Exactly because it's impossible to have any counterpart of \(x(t),p(t)\) from classical physics – or, equivalently, a probaility distribution that is equal to 100% or 0% for all well-defined questions (\(\rho\) would be a delta-function on the phase space...), and this fact is guaranteed by the uncertainty principle, quantum mechanics demands that we generalize the description of physics in terms of \(\rho(x,p;t)\) that existed in classical physics, not the description without uncertainties, \(x(t),p(t)\). And the quantum generalization of \(\rho(x,p;t)\) is the density matrix \(\rho\). In general, \(\rho\) may always be written as a sum\[ \rho = \sum_i p_i \ket{\psi_i} \bra{\psi_i} \] and because all the future probabilities and future \(\rho\) is a linear function of the past \(\rho\), it is very useful to consider a special form of the density matrix\[ \rho = \ket\psi \bra\psi \] in terms of the state vector \(\ket\psi\). The situation in which \(\ket\psi\) is possible (it is determined from a suitable \(\rho\) up to the overall phase) is called the "pure state". That may be a name both for a \(\ket\psi\) as well as the \(\rho\) calculated from the \(\ket\psi\) through the equation above. A pure state is a special example of a density matrix that has the form enough. Conversely, a totally general density matrix, the mixed state, will behave in a way that may be totally reconstructed from the behavior of pure states e.g. \(\rho\) of the form \(\ket\psi\bra\psi\).

But we are still generalizing \(\rho(x,p;t)\) in classical physics, not \(x(t),p(t)\). The generalization of the uncertainty-free trajectories or histories \(x(t),p(t)\) from classical physics is impossible in quantum mechanics. This impossibility is a consequence of the uncertainty principle. Everything that is new about quantum mechanics really followed from the uncertainty principle. So quantum mechanics generalizes the probabilistic description on the phase space. This 2011 blog post was dedicated to this quantum generalization of the Liouville equations etc. (Thanks, Erwin.)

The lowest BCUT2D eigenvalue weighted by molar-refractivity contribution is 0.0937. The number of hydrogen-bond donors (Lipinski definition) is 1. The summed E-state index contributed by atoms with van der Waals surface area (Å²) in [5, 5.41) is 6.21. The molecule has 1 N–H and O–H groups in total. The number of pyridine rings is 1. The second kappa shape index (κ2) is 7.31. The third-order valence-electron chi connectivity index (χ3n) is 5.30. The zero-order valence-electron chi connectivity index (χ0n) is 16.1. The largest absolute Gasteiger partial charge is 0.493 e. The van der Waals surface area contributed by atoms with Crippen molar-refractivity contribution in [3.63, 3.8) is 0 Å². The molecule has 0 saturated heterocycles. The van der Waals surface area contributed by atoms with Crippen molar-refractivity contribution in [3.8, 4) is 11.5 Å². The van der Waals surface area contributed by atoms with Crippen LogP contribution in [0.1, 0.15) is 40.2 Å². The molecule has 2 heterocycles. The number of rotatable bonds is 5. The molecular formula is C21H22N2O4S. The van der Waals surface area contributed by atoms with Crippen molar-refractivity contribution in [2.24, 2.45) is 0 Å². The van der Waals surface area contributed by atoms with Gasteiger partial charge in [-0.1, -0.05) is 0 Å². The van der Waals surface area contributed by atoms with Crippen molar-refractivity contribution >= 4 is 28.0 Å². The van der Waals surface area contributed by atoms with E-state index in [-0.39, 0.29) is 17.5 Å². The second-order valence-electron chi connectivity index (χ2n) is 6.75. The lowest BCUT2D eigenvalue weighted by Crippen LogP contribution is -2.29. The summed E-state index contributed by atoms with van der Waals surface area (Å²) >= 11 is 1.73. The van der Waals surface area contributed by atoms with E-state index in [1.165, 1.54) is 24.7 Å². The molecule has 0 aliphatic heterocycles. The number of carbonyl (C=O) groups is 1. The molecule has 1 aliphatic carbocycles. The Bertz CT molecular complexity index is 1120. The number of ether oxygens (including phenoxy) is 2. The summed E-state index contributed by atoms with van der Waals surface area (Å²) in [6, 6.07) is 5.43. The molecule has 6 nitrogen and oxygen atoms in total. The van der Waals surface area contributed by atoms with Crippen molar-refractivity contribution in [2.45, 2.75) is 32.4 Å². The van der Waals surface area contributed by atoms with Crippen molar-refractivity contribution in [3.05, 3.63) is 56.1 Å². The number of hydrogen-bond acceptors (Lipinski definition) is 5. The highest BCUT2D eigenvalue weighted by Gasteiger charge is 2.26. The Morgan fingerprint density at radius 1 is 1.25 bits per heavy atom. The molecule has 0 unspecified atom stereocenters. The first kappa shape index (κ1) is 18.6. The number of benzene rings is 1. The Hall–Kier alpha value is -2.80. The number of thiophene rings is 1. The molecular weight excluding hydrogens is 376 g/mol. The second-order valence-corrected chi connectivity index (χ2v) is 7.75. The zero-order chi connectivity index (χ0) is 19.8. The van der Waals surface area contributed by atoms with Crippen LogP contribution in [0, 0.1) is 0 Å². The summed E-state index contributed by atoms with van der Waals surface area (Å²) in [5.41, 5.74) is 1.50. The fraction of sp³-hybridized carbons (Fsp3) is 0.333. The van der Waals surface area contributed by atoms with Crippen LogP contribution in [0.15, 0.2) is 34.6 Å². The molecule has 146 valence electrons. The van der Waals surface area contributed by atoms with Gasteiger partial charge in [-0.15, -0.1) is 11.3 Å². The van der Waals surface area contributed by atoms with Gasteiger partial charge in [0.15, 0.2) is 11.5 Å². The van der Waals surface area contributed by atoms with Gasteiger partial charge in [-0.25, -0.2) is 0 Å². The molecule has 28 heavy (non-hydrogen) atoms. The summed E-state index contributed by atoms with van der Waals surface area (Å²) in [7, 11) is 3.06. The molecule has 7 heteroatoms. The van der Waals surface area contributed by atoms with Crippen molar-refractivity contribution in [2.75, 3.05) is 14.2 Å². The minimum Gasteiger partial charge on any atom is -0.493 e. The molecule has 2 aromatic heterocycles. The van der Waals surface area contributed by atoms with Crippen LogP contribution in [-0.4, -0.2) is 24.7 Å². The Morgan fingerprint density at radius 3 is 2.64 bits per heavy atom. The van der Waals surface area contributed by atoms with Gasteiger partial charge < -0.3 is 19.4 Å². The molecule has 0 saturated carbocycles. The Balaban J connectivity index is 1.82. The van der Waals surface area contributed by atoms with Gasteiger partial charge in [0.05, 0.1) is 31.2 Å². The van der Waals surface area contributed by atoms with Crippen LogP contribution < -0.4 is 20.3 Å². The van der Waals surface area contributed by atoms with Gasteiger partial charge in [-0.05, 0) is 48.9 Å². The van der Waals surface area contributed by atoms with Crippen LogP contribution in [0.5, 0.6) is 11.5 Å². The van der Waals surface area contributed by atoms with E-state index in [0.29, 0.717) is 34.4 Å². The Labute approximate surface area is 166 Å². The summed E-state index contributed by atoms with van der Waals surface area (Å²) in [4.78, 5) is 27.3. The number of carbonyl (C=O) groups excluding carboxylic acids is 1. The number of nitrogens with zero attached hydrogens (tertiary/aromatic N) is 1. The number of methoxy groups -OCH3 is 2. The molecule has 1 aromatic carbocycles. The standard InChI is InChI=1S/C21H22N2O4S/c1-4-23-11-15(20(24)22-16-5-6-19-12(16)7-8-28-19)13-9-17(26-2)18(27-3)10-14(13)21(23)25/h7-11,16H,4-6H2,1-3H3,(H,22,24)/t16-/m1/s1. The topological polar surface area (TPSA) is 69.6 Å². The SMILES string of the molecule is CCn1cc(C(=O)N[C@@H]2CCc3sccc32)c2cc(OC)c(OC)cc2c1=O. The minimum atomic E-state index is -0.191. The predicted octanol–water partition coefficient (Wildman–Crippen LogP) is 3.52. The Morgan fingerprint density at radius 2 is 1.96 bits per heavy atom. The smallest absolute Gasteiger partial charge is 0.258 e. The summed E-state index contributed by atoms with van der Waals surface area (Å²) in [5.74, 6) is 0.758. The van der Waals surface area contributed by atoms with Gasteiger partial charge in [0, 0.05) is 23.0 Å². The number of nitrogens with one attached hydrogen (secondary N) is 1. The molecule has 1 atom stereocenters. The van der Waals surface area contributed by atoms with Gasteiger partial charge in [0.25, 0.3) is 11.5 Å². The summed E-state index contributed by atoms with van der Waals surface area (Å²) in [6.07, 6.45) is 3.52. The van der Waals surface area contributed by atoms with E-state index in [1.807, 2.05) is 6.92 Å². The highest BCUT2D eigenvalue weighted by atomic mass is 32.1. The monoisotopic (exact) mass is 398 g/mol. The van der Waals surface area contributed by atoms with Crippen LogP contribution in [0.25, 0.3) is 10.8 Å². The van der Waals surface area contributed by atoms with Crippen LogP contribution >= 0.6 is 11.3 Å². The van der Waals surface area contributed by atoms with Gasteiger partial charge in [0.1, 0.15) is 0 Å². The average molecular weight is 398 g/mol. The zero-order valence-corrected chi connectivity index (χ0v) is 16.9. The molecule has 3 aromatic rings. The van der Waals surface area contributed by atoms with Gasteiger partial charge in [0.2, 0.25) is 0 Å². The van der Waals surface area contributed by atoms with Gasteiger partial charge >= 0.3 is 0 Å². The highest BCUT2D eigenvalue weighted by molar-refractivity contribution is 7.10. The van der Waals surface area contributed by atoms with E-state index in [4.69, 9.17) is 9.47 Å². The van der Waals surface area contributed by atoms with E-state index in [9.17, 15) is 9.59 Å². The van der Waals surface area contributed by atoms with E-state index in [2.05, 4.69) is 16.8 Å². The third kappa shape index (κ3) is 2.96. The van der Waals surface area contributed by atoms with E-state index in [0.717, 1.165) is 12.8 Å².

Fine, in the absence of measurements, or between two measurements, the density matrix or the state vector evolve unitarily (which also guarantees that the evolution is reversible)\[ \ket\psi \to U \ket\psi\quad {\rm or} \quad \rho \to U \cdot \rho \cdot U^\dagger. \] But the measurements are abrupt events in which the probabilities change because the observer has just learned something. The corresponding change of the wave function or density matrix is a complex, quantum mechanical generalization of the Bayesian inference which has existed before quantum mechanics, too. The probability of possibilities that were incompatible with the fresh experimental result drops to zero; others are adjusted according to the formula. The quantum mechanical formula for the reduction of the wave function is\[ \ket\psi \to P_\lambda \ket\psi \] where \(P_\lambda\) is the projection operator on the subspace of the Hilbert space that contains the eigenvalues of the freshly measured observable \(L\) with the eigenvalue \(\lambda\) that was actually obtained. For density matrices, you must place the (Hermitian) projection operators on both sides of \(\rho\). The post-measurement state (\(\ket\psi\) or \(\rho\)) obtained from this formula is not normalized. You may add a normalization constant if you prefer to work with normalized wave functions or density matrices (with the trace equal to one) at all times.

Which of the eigenvalues \(\lambda\) is obtained by the measurement of \(L\) is uncertain in general. This is what all the uncertainty means. It is always the uncertainty about the future measurements. The probability of any particular outcome \(\lambda\) is obtained by Born's rule. Now, the last displayed formula with the projection operator is clearly irreversible e.g. because it sets the wave function at "most places" (in a representation) equal to zero and eliminates the information about "what the wave function was" over there.